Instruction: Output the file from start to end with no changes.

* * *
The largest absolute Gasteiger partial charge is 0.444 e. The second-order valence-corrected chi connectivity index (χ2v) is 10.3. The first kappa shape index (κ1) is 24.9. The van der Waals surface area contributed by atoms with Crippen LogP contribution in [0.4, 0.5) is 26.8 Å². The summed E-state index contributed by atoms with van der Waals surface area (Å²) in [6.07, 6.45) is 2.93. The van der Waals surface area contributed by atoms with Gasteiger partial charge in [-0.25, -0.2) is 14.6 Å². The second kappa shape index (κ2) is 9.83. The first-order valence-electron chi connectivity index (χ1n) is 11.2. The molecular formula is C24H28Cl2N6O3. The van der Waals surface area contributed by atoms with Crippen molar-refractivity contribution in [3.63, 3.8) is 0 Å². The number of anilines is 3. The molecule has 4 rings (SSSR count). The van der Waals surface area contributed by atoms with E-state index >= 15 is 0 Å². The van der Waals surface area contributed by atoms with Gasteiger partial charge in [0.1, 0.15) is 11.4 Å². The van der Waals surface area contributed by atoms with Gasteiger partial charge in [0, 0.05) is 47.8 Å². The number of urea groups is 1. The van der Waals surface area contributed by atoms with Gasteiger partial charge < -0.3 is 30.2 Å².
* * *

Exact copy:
The largest absolute Gasteiger partial charge is 0.444 e. The second-order valence-corrected chi connectivity index (χ2v) is 10.3. The first kappa shape index (κ1) is 24.9. The van der Waals surface area contributed by atoms with Crippen LogP contribution in [0.4, 0.5) is 26.8 Å². The summed E-state index contributed by atoms with van der Waals surface area (Å²) in [6.07, 6.45) is 2.93. The van der Waals surface area contributed by atoms with Gasteiger partial charge in [-0.25, -0.2) is 14.6 Å². The second kappa shape index (κ2) is 9.83. The first-order valence-electron chi connectivity index (χ1n) is 11.2. The molecular formula is C24H28Cl2N6O3. The van der Waals surface area contributed by atoms with Crippen molar-refractivity contribution in [3.63, 3.8) is 0 Å². The number of anilines is 3. The molecule has 4 rings (SSSR count). The van der Waals surface area contributed by atoms with E-state index >= 15 is 0 Å². The van der Waals surface area contributed by atoms with Gasteiger partial charge in [0.1, 0.15) is 11.4 Å². The van der Waals surface area contributed by atoms with Gasteiger partial charge in [0, 0.05) is 47.8 Å². The number of urea groups is 1. The van der Waals surface area contributed by atoms with Gasteiger partial charge < -0.3 is 30.2 Å².